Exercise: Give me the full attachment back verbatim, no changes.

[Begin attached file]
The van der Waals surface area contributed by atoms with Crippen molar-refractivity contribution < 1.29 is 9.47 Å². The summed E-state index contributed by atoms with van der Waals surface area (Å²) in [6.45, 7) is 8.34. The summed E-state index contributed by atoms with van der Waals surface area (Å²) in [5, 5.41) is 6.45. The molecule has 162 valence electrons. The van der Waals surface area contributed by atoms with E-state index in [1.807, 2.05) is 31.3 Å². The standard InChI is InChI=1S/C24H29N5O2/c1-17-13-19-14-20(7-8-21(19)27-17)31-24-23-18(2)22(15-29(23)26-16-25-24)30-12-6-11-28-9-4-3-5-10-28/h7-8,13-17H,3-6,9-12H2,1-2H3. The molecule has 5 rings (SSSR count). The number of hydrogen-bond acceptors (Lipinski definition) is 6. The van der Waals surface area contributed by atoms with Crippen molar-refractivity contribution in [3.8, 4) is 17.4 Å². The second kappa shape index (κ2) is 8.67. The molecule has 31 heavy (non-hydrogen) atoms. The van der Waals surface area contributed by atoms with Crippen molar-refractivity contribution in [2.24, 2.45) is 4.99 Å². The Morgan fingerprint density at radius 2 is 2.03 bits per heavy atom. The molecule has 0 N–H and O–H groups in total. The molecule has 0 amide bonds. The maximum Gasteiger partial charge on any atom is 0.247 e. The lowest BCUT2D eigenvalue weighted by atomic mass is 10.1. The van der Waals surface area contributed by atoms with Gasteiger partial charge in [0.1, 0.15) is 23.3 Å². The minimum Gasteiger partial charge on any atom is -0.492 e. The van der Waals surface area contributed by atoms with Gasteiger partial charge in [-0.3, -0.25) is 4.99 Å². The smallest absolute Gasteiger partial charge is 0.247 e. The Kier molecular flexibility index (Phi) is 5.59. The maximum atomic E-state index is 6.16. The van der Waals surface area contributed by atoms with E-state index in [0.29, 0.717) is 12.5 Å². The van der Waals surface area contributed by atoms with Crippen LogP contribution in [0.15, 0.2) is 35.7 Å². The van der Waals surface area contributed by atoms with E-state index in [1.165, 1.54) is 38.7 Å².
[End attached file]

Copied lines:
The van der Waals surface area contributed by atoms with Crippen molar-refractivity contribution < 1.29 is 9.47 Å². The summed E-state index contributed by atoms with van der Waals surface area (Å²) in [6.45, 7) is 8.34. The summed E-state index contributed by atoms with van der Waals surface area (Å²) in [5, 5.41) is 6.45. The molecule has 162 valence electrons. The van der Waals surface area contributed by atoms with E-state index in [1.807, 2.05) is 31.3 Å². The standard InChI is InChI=1S/C24H29N5O2/c1-17-13-19-14-20(7-8-21(19)27-17)31-24-23-18(2)22(15-29(23)26-16-25-24)30-12-6-11-28-9-4-3-5-10-28/h7-8,13-17H,3-6,9-12H2,1-2H3. The molecule has 5 rings (SSSR count). The number of hydrogen-bond acceptors (Lipinski definition) is 6. The van der Waals surface area contributed by atoms with Crippen molar-refractivity contribution in [3.8, 4) is 17.4 Å². The second kappa shape index (κ2) is 8.67. The molecule has 31 heavy (non-hydrogen) atoms. The van der Waals surface area contributed by atoms with Crippen molar-refractivity contribution in [2.24, 2.45) is 4.99 Å². The Morgan fingerprint density at radius 2 is 2.03 bits per heavy atom. The molecule has 0 N–H and O–H groups in total. The molecule has 0 amide bonds. The maximum Gasteiger partial charge on any atom is 0.247 e. The lowest BCUT2D eigenvalue weighted by atomic mass is 10.1. The van der Waals surface area contributed by atoms with Gasteiger partial charge in [0.1, 0.15) is 23.3 Å². The minimum Gasteiger partial charge on any atom is -0.492 e. The van der Waals surface area contributed by atoms with Gasteiger partial charge in [-0.3, -0.25) is 4.99 Å². The smallest absolute Gasteiger partial charge is 0.247 e. The Kier molecular flexibility index (Phi) is 5.59. The maximum atomic E-state index is 6.16. The van der Waals surface area contributed by atoms with E-state index in [0.29, 0.717) is 12.5 Å². The van der Waals surface area contributed by atoms with Crippen LogP contribution in [0.15, 0.2) is 35.7 Å². The van der Waals surface area contributed by atoms with E-state index in [1.165, 1.54) is 38.7 Å².